Alan Titchmarsh explains how to correctly prune roses
Pruning is essential to a healthy and productive garden, in fact, it’s one of the best things gardeners can do for their trees and shrubs.
Cutting back plants can encourage flowering, help define shape, control growth, and reduce the risk of infection.
Gardeners can prune different plants throughout the year, however, there are some trees and shrubs that must be pruned at this time of year to ensure healthy growth.
Lindsey Chastain, founder of The Waddle and Cluck, a blog about all things home, has shared which plants gardeners can prune now.
She said: “October is a good time to prune back many shrubs and trees as they enter dormancy. Proper pruning encourages plants to be healthy and productive. Be sure to sterilise pruners between plants and make cuts just above outward-facing buds.”
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1. Rose Bushes
Rose bushes can be pruned back in early autumn by cutting away any dead or diseased stems and reducing the remaining stems by about one-third to one-half their original height.
The expert claimed that this “stimulates new growth and flowering for the next season”.
Gardeners need to make cuts at a 45-degree angle just above an outward-facing bud.
Gardeners can prune hydrangeas in October by cutting back the stems to “just above the second set of buds down from the flower head”.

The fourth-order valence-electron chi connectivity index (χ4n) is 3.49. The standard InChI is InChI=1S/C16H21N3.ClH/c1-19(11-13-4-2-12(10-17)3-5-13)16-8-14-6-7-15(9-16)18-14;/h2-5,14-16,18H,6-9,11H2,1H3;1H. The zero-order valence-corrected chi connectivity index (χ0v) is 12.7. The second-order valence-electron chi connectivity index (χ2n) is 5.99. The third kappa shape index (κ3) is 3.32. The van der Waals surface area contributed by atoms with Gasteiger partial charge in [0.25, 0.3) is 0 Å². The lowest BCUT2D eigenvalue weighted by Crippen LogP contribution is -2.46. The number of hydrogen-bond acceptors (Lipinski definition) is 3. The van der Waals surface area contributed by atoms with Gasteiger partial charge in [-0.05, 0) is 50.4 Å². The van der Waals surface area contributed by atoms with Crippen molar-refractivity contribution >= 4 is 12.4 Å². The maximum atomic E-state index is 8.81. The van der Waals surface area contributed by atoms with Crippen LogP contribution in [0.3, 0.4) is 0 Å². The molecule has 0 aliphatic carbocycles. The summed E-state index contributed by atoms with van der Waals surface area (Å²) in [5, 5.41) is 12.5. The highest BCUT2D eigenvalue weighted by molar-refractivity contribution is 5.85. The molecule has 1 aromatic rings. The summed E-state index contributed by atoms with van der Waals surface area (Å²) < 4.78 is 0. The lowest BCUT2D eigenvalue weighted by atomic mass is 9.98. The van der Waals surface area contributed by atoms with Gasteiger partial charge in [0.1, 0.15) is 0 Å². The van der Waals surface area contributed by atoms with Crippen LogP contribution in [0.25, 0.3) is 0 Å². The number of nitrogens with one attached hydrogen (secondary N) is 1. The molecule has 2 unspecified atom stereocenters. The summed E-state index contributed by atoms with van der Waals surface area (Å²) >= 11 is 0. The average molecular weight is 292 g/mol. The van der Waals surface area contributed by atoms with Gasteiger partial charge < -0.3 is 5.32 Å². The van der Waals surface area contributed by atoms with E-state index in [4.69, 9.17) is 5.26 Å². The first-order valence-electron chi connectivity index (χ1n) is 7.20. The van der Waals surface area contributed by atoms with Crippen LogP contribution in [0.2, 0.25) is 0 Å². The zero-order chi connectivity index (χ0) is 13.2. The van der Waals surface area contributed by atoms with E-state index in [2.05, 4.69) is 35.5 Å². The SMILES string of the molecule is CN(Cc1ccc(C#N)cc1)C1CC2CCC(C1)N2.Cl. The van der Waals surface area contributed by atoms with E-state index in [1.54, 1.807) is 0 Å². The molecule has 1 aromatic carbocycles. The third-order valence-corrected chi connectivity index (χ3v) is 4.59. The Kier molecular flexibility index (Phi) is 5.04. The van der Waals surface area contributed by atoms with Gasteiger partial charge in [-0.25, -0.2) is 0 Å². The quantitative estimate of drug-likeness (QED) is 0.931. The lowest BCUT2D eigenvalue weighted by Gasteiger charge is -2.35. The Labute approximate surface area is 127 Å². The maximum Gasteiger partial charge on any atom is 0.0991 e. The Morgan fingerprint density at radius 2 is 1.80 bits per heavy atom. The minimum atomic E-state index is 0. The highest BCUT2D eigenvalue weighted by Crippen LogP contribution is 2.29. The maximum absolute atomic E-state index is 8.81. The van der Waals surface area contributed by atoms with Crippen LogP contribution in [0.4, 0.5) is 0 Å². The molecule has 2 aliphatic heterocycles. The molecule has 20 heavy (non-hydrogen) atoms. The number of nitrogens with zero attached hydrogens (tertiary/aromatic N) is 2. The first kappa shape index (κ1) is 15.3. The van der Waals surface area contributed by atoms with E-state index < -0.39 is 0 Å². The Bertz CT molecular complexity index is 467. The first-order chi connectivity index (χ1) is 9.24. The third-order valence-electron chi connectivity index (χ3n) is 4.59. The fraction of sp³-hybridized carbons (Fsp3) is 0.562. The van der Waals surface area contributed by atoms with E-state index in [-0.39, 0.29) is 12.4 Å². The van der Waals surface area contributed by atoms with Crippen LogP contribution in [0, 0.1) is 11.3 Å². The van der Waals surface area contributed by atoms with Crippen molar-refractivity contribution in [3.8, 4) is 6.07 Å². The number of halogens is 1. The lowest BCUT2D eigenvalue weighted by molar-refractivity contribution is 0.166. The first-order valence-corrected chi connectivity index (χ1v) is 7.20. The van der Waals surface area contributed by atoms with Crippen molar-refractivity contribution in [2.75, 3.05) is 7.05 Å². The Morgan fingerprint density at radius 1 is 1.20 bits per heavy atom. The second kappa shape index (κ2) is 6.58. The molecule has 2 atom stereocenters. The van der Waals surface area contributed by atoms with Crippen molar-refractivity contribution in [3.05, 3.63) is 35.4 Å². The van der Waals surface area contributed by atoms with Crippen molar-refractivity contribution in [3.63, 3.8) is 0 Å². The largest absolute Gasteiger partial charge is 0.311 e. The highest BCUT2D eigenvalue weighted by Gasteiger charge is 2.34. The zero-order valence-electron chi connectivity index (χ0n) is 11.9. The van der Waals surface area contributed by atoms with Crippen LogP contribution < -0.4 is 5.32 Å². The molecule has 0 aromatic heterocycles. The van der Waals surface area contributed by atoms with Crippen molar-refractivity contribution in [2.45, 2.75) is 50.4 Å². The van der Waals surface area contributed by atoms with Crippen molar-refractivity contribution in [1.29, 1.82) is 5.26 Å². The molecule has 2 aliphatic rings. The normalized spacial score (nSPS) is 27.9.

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Lindsey said: “This will remove the old flowers and encourage big, new blooms.”
However, it is important that gardeners make sure to identify if they have a mophead or panicle-type hydrangea, as they are pruned slightly differently.
3. Fruit Trees
To prune fruit fruits in autumn, thin out old, overcrowded branches on fruit trees to open them up to more sunlight.
The expert claimed that this is best done after the leaves have fallen so gardeners can see more clearly where they are cutting.
Lindsey explained: “We like to use ribbon to mark branches before the leaves fall where the foliage is the most dense.”
After, just cut the branches at the trunk or main branches at a 45-degree angle.
4. Evergreen Shrubs
Give evergreen shrubs like boxwoods and hollies a gentle shaping by trimming back wayward branches.
However, “don’t take off more than one-third of the plant” or it can “cause damage”.
Cut back tall perennials like bee balm and garden phlox to about one-third their height to “prevent damage” over winter.
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